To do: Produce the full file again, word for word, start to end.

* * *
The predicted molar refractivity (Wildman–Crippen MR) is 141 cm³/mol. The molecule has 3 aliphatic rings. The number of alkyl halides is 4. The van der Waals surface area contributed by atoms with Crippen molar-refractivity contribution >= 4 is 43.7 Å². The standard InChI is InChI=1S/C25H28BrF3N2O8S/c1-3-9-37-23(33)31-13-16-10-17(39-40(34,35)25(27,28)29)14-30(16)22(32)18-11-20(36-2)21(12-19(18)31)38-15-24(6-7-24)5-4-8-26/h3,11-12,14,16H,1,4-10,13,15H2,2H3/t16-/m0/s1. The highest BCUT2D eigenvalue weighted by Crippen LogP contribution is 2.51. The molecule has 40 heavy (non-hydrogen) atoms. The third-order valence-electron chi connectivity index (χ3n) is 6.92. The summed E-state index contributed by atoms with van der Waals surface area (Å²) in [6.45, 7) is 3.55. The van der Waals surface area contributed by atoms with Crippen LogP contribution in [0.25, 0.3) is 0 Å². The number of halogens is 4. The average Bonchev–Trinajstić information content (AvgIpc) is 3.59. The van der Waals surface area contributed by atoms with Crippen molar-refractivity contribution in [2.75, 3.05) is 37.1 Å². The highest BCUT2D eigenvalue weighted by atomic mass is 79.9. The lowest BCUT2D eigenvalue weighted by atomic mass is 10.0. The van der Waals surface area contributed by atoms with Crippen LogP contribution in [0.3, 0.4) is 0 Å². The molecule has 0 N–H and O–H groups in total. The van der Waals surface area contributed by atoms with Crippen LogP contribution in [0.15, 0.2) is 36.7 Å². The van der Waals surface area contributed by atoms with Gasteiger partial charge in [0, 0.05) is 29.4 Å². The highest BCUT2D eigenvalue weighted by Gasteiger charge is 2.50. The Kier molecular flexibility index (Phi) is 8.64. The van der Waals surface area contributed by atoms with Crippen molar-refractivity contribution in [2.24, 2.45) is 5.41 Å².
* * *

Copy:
The predicted molar refractivity (Wildman–Crippen MR) is 141 cm³/mol. The molecule has 3 aliphatic rings. The number of alkyl halides is 4. The van der Waals surface area contributed by atoms with Crippen molar-refractivity contribution >= 4 is 43.7 Å². The standard InChI is InChI=1S/C25H28BrF3N2O8S/c1-3-9-37-23(33)31-13-16-10-17(39-40(34,35)25(27,28)29)14-30(16)22(32)18-11-20(36-2)21(12-19(18)31)38-15-24(6-7-24)5-4-8-26/h3,11-12,14,16H,1,4-10,13,15H2,2H3/t16-/m0/s1. The highest BCUT2D eigenvalue weighted by Crippen LogP contribution is 2.51. The molecule has 40 heavy (non-hydrogen) atoms. The third-order valence-electron chi connectivity index (χ3n) is 6.92. The summed E-state index contributed by atoms with van der Waals surface area (Å²) in [6.45, 7) is 3.55. The van der Waals surface area contributed by atoms with Crippen LogP contribution in [0.25, 0.3) is 0 Å². The number of halogens is 4. The average Bonchev–Trinajstić information content (AvgIpc) is 3.59. The van der Waals surface area contributed by atoms with Crippen molar-refractivity contribution in [2.75, 3.05) is 37.1 Å². The highest BCUT2D eigenvalue weighted by atomic mass is 79.9. The lowest BCUT2D eigenvalue weighted by atomic mass is 10.0. The van der Waals surface area contributed by atoms with Crippen LogP contribution in [0.3, 0.4) is 0 Å². The molecule has 0 N–H and O–H groups in total. The van der Waals surface area contributed by atoms with Crippen LogP contribution in [0.15, 0.2) is 36.7 Å². The van der Waals surface area contributed by atoms with Gasteiger partial charge in [0, 0.05) is 29.4 Å². The highest BCUT2D eigenvalue weighted by Gasteiger charge is 2.50. The Kier molecular flexibility index (Phi) is 8.64. The van der Waals surface area contributed by atoms with Crippen molar-refractivity contribution in [2.24, 2.45) is 5.41 Å².